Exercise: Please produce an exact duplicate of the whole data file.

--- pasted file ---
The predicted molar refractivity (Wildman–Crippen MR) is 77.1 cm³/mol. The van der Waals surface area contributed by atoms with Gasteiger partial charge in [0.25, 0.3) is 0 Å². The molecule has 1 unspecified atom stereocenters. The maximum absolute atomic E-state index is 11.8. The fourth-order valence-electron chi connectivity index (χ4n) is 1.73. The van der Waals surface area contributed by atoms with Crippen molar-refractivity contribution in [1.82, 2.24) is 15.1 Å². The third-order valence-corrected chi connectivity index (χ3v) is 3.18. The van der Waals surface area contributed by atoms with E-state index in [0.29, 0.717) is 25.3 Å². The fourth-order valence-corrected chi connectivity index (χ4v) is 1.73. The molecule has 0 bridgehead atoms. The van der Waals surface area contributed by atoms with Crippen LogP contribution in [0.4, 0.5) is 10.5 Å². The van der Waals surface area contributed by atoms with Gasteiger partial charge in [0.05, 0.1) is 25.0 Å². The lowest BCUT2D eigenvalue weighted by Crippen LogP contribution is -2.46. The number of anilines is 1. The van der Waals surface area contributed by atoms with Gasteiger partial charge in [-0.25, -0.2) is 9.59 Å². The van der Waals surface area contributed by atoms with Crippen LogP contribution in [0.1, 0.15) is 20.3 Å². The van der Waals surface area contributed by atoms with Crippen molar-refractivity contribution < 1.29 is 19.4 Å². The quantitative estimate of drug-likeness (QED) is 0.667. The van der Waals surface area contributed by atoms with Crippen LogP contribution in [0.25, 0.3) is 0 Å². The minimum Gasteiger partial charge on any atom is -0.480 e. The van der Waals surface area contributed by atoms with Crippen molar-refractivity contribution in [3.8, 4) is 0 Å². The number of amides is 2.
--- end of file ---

The predicted molar refractivity (Wildman–Crippen MR) is 77.1 cm³/mol. The van der Waals surface area contributed by atoms with Gasteiger partial charge in [0.25, 0.3) is 0 Å². The molecule has 1 unspecified atom stereocenters. The maximum absolute atomic E-state index is 11.8. The fourth-order valence-electron chi connectivity index (χ4n) is 1.73. The van der Waals surface area contributed by atoms with Crippen molar-refractivity contribution in [1.82, 2.24) is 15.1 Å². The third-order valence-corrected chi connectivity index (χ3v) is 3.18. The van der Waals surface area contributed by atoms with E-state index in [0.29, 0.717) is 25.3 Å². The fourth-order valence-corrected chi connectivity index (χ4v) is 1.73. The molecule has 0 bridgehead atoms. The van der Waals surface area contributed by atoms with Crippen LogP contribution in [0.4, 0.5) is 10.5 Å². The van der Waals surface area contributed by atoms with Gasteiger partial charge in [0.05, 0.1) is 25.0 Å². The lowest BCUT2D eigenvalue weighted by Crippen LogP contribution is -2.46. The number of anilines is 1. The van der Waals surface area contributed by atoms with Gasteiger partial charge in [-0.25, -0.2) is 9.59 Å². The van der Waals surface area contributed by atoms with Crippen LogP contribution in [0.1, 0.15) is 20.3 Å². The van der Waals surface area contributed by atoms with Crippen molar-refractivity contribution < 1.29 is 19.4 Å². The quantitative estimate of drug-likeness (QED) is 0.667. The van der Waals surface area contributed by atoms with Crippen LogP contribution in [0.25, 0.3) is 0 Å². The minimum Gasteiger partial charge on any atom is -0.480 e. The van der Waals surface area contributed by atoms with Crippen molar-refractivity contribution in [3.8, 4) is 0 Å². The number of amides is 2.